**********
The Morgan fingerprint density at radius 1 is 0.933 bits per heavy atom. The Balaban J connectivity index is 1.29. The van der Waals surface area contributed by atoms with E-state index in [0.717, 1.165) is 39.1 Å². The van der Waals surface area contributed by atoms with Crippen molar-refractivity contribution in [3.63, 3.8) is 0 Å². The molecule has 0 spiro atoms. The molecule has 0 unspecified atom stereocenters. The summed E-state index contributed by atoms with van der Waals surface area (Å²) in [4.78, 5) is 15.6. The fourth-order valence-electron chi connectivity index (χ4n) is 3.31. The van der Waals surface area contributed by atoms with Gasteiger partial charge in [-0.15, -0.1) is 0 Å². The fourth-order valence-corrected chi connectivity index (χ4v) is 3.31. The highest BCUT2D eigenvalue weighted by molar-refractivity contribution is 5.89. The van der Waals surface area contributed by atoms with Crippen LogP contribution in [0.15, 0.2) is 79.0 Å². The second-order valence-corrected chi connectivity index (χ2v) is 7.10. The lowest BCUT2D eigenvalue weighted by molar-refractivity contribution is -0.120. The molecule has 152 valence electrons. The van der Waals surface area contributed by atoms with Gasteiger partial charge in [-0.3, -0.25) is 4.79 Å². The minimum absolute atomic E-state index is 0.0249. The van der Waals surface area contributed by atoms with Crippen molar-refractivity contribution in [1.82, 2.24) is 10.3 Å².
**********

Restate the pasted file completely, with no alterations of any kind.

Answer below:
The Morgan fingerprint density at radius 1 is 0.933 bits per heavy atom. The Balaban J connectivity index is 1.29. The van der Waals surface area contributed by atoms with E-state index in [0.717, 1.165) is 39.1 Å². The van der Waals surface area contributed by atoms with Crippen molar-refractivity contribution in [3.63, 3.8) is 0 Å². The molecule has 0 spiro atoms. The molecule has 0 unspecified atom stereocenters. The summed E-state index contributed by atoms with van der Waals surface area (Å²) in [4.78, 5) is 15.6. The fourth-order valence-electron chi connectivity index (χ4n) is 3.31. The van der Waals surface area contributed by atoms with Gasteiger partial charge in [-0.15, -0.1) is 0 Å². The fourth-order valence-corrected chi connectivity index (χ4v) is 3.31. The highest BCUT2D eigenvalue weighted by molar-refractivity contribution is 5.89. The van der Waals surface area contributed by atoms with Crippen LogP contribution in [0.15, 0.2) is 79.0 Å². The second-order valence-corrected chi connectivity index (χ2v) is 7.10. The lowest BCUT2D eigenvalue weighted by molar-refractivity contribution is -0.120. The molecule has 152 valence electrons. The van der Waals surface area contributed by atoms with Gasteiger partial charge in [-0.3, -0.25) is 4.79 Å². The minimum absolute atomic E-state index is 0.0249. The van der Waals surface area contributed by atoms with Crippen molar-refractivity contribution in [1.82, 2.24) is 10.3 Å².